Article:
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Research Letters |

Geographic Distribution of Melanoma in Miami–Dade County, Florida:  Online First FREE

Natalie Yin, BS; Dorothy F. Parker, MHS; Shasa Hu, MD; Robert S. Kirsner, MD, PhD
[+] Author Affiliations

Author Affiliations: Department of Dermatology and Cutaneous Surgery (Ms Yin and Drs Hu and Kirsner), Sylvester Comprehensive Cancer Center, Disparities and Community Outreach Core (Ms Parker and Drs Hu and Kirsner), University of Miami Miller School of Medicine, Miami, Florida.


Arch Dermatol. 2011;147(5):617-618. doi:10.1001/archdermatol.2010.412.
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Our research group1 has demonstrated disparities in stage at diagnosis for melanoma based on race and ethnicity and on health care delivery system. To further document these disparities, we examine herein data for Miami–Dade County, Florida.

Miami–Dade County, the most populous of Florida's 67 counties, has more than 2.5 million residents. The socioeconomic status (SES) characteristics of this county include factors that may affect health care access and utilization, such as a diverse racial and ethnic population, a large indigent population, and large percentages of foreign-born individuals.2 We sought to determine if, within the county, differences exist in stage of melanoma diagnosis and if so, what factors influence those differences.

Incidence data on melanoma as the primary site of diagnosis for the 5-year period from 1997 through 2001 were extracted from the Florida Cancer Data System (FCDS),3 Florida's statewide, population-based cancer incidence registry. In the FCDS, stage at diagnosis is coded according to the summary staging system used by the SEER (Surveillance Epidemiology and End Results) program.4 For the present analysis, in situ and local stage diagnoses (stages 0 and 1) were considered early, while regional and distant or systemic diagnoses (stages 2-4) were considered late. Cases with unknown stage were excluded.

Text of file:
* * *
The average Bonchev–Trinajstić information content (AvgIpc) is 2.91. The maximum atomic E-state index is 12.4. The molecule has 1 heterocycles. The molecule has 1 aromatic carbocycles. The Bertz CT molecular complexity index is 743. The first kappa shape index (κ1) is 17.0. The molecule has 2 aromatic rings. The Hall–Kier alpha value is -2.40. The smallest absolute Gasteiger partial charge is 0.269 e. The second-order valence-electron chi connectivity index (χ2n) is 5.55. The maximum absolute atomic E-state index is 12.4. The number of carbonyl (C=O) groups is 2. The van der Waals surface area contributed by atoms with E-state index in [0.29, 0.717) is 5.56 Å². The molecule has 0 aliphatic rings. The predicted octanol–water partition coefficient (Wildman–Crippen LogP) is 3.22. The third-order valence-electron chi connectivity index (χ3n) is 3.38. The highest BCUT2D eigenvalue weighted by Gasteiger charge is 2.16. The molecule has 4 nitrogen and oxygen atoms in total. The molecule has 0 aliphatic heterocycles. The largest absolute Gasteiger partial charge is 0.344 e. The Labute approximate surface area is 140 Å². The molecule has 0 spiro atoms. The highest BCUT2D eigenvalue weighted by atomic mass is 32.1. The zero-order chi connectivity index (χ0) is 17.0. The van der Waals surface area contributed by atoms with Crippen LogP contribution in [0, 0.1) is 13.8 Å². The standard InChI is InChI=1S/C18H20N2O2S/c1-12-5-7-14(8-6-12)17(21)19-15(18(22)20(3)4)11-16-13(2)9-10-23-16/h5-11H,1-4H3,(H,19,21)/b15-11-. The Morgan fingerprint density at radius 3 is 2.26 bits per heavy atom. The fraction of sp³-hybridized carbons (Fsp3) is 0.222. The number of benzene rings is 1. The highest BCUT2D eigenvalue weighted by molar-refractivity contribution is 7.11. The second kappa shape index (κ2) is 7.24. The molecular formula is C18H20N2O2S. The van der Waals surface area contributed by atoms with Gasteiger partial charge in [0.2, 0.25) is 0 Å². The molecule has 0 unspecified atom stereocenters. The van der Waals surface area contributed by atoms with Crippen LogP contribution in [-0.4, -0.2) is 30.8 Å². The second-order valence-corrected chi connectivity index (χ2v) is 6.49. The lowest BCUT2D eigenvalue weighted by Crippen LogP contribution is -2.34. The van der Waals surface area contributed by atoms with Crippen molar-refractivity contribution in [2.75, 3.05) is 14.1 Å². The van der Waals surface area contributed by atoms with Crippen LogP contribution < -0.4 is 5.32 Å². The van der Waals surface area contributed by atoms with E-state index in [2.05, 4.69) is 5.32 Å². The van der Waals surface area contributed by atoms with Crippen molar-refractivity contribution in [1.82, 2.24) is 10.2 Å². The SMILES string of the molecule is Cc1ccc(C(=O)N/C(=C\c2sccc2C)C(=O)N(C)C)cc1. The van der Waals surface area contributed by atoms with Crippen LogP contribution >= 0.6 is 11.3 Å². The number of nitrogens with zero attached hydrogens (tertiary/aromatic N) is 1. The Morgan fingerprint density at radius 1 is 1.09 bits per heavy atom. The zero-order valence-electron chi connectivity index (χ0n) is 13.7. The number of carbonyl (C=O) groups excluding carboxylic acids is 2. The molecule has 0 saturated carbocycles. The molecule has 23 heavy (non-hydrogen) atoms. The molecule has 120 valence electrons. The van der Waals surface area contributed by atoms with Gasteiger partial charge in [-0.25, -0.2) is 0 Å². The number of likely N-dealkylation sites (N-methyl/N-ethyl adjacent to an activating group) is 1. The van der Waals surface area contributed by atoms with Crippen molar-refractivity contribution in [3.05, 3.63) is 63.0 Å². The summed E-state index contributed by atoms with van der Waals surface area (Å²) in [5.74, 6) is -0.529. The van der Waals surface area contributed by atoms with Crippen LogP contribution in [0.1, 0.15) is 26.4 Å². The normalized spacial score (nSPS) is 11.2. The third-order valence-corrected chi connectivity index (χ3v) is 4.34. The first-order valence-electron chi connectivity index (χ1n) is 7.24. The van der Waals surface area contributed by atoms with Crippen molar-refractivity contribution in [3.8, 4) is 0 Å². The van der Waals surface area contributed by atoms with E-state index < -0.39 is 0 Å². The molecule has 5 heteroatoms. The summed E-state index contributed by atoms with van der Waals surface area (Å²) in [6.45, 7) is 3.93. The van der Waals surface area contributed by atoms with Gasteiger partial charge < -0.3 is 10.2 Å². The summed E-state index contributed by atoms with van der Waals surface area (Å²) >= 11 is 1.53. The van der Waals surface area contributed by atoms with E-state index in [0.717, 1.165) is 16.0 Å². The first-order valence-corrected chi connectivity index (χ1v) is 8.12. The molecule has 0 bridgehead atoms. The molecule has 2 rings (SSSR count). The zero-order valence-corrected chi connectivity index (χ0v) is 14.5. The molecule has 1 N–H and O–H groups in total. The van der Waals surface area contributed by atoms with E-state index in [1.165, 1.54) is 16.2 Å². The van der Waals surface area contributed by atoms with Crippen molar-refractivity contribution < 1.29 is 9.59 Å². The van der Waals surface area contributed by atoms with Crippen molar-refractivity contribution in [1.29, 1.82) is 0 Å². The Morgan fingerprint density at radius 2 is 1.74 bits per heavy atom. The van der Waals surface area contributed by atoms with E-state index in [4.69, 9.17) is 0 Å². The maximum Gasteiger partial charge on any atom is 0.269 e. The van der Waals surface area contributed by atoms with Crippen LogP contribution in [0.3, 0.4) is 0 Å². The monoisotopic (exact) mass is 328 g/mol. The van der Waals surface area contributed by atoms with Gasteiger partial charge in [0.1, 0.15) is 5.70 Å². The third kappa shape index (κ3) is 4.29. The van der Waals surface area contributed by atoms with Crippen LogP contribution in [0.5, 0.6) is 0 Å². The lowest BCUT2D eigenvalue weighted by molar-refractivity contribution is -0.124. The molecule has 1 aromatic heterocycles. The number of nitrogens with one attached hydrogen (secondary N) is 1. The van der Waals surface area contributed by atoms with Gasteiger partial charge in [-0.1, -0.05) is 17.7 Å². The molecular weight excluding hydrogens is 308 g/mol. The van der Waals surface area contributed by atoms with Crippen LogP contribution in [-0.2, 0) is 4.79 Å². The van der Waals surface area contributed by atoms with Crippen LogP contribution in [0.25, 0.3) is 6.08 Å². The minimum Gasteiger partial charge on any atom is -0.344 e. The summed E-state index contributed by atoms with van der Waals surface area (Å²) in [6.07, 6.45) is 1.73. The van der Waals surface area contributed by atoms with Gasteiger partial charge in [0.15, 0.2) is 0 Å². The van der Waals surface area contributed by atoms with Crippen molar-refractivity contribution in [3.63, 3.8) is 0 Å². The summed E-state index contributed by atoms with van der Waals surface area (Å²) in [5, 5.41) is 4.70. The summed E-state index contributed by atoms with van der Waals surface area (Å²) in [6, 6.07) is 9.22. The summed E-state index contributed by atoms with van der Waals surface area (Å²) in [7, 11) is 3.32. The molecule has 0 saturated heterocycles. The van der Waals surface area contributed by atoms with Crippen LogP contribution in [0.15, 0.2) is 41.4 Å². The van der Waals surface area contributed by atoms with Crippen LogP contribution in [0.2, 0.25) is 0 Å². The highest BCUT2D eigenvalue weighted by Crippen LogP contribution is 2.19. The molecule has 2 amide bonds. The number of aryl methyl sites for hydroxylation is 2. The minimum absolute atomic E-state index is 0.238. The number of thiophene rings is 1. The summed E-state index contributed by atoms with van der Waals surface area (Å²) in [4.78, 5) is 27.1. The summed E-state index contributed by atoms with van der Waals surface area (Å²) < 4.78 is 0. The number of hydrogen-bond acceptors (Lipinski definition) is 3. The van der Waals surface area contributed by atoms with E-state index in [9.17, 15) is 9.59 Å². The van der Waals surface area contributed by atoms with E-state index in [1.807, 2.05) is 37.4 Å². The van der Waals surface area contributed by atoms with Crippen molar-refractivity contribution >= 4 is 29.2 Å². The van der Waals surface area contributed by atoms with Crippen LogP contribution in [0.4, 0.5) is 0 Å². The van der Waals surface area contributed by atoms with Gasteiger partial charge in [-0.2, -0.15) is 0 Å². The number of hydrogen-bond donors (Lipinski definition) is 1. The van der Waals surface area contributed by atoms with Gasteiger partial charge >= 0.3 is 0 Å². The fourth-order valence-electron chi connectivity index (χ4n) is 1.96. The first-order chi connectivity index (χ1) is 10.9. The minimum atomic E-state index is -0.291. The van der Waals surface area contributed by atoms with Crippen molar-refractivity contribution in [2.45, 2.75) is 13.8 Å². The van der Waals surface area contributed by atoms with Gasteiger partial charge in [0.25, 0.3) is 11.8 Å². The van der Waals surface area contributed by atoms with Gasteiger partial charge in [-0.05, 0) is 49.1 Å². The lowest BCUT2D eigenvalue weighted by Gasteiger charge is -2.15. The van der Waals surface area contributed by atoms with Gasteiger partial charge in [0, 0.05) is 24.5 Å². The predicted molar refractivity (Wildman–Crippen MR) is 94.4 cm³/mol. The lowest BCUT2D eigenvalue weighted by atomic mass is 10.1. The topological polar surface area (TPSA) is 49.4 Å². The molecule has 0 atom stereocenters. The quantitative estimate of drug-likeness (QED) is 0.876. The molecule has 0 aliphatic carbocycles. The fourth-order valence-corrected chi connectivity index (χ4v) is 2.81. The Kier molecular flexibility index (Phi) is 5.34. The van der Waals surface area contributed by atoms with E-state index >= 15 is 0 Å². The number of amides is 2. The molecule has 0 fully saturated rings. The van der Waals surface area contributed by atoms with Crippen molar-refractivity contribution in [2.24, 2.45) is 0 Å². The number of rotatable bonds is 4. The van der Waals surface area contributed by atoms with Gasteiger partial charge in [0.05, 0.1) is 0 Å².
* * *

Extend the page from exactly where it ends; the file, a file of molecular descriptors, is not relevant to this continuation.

We used zip code of residence for each case to subdivide the county. Zip codes were used rather than census tracts because they represent larger populations and numbers of melanoma cases, although population sizes of zip code areas vary slightly.5 Zip codes are also recognizable to the general public, planners, and policy makers, and there is precedence for using zip codes in similar evaluations.68

Zip code population data were obtained from the US Census 20009 for population and housing, summary file 3, technical documentation 2002. Ten SES measures were extracted from this source for each of the 76 residential zip codes in Miami–Dade County (except for item 6, which was extracted from the Florida Agency for Health Care Administration10) (Table). We also developed zip code maps of Miami–Dade County using ArcMap, version 8.3 (Esri, Redlands, California) for each of the 10 SES measures.

Table Graphic Jump LocationTable. Sociodemographic Variables Extracted for Each of the 76 Residential Zip Codesa

Using data aggregated by zip code, we computed 2-tailed Pearson correlation coefficients using SPSS, version 15.0 (IBM Corporation, Somers, New York) to examine SES factors that were correlated with the percentage of melanoma late-stage diagnoses. Multiple logistic regressions were performed to further examine how the SES variables were related to stage at diagnosis, coded as either early or late. The analysis was performed on individual case data. The SES measures used were for the zip codes in which the individual lived, not for the individual patient. Ecologic analyses are commonly used when socioeconomic data for individual patients are not available.

Our study included 1009 cases of melanoma, 26% of which were diagnosed at late stage. Distribution of late-stage diagnoses for melanoma tended to be clustered by zip codes (Figure). After controlling for socioeconomic factors, we found that zip codes with higher percentages of Hispanic residents (r = 0.275) were positively correlated with late-stage diagnosis (P < .01).